NASA's Ringworlds Look A Bit Like Halo

A while back the big brains over at NASA thought that Space colonies might look a bit like the above. Our first thought? Stop ripping off Halo you idiots. Our second thought - we're idiots. Maybe Bungie were ripping off NASA...

Regardless, past versions of the future are awesome. And we totally wish we could live in a 60s NASA Halo space wonderland.

Retro Ringworlds [Gizmodo]


    Bungie pulled the Halo from Larry Niven's 'Ringworld' and Iain M. Banks' Orbitals in his Culture novels:

    I'd imagine that Banks was inspired by Niven, and Niven by NASA since his stuff is usually fairly well-grounded in the science side of science fiction.

      Niven (and doubtless Banks) were inspired by Freeman Dyson's ideas (see the Dyson Ring), who was himself inspired by Olaf Stapledon's novel Star Maker, written in 1937.

    Looks a lot more like The Citadel from the Mass Effect universe than the Halo worlds...

    Sign me up nonetheless!

      yeh totally my first impression

    Looks a lot like the citadel from Mass Effect.

    Reminds me a bit of the habitats in Peter F Hamilton's books, too.

      I loved his books, but I could never quite conceptualize what the habitats looked like. Were they rings like this? Did they only have people on one 'side' of the ring, or did it go all the way around. I remember them talking about seeing people above you walking on what appears to you to be the ceiling.

        I believe they were hollow cylinders with the terrain all over the inside. So I guess you could walk to a place directly above where you started.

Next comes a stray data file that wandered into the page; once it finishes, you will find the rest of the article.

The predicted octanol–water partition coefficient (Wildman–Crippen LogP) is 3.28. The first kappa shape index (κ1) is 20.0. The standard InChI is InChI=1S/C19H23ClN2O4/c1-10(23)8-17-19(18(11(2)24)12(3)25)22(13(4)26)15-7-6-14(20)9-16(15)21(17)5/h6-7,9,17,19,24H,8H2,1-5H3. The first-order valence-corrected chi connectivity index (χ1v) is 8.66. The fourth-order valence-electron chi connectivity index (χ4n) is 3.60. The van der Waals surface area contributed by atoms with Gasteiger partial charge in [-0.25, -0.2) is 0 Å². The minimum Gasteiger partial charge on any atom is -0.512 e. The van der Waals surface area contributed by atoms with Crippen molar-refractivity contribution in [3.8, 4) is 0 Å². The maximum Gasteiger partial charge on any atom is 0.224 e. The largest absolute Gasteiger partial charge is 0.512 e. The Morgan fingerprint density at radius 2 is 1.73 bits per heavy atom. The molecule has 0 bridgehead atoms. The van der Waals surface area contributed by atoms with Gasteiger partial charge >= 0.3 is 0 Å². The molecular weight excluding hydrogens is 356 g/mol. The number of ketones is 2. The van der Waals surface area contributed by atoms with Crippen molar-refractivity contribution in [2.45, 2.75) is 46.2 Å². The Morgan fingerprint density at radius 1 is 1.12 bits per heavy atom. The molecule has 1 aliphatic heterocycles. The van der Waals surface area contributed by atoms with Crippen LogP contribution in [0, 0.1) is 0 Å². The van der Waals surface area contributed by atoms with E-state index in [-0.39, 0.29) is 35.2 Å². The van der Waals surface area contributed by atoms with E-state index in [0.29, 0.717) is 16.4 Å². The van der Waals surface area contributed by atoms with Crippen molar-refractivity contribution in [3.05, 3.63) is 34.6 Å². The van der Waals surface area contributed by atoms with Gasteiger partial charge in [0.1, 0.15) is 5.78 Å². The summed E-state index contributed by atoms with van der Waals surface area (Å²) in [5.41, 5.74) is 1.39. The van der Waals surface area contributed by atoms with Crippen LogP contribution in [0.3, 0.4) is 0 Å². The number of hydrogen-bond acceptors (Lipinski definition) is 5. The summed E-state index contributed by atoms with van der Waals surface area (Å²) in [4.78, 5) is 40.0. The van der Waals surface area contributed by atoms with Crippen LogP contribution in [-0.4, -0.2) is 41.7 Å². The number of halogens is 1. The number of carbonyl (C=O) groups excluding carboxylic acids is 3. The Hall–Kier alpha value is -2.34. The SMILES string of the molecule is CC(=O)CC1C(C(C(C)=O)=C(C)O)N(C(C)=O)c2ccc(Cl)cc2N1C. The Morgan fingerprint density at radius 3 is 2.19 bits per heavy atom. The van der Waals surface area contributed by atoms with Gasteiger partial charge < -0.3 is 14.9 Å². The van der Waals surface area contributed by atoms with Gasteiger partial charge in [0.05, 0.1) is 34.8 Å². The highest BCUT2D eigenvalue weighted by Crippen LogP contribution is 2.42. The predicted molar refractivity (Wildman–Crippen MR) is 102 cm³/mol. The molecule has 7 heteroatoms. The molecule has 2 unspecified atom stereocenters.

And the star-scrapers were kinda opposite as you went down into them with the lowest floor the furthest out to space.

    Bungie ripping off other people's ideas? NO! I don't believe it!

    I like Halo, but it's nothing new. They've taken some spuds, mashed them up, squashed them together, baked them at 180 degrees for 30 minutes, called them freedom fries and stuck them all together to build a blocky 7 foot tall super soldier.

      And he tastes amazing! in hindsight, I probably should've used "it" rather than "he"... :|

          i think it works better with 'he'...


    Space environments have been based on the concept of a ring or cylinder for a long time. I don't have citations to back this up, but it all stems from our need to have gravity. They are rings/cylinders for the simple reason that you can generate a force that will feel like gravity by spinning them. That way we can walk around on the outer wall and feel that we're being pressed downwards.

    But either way, science and science fiction have had a healthy symbiosis for a long, long time!

    Everyone's claiming Halo, but clearly nobody has played Vanquish:

    And THEY SHOULD, coz the game effin rocks ass.

      Great game. Yep, I thought of the title screen with that sphere world and the techno music before I thought Halo or Mass Effect Citadel.

    I wish people would stop treating Halo as if it created everything.

      I now realize I missed the obvious sarcasm in the original post, thereby making my previous post a tad mean and redundant. My mistake.

    How does the gravity work? I haven't read the novels that you guys have mentioned, is this point ever explained?

      hi ben, ever used a washing matchine or dryer before? know how your clothes cling to the sides of the thing by the end?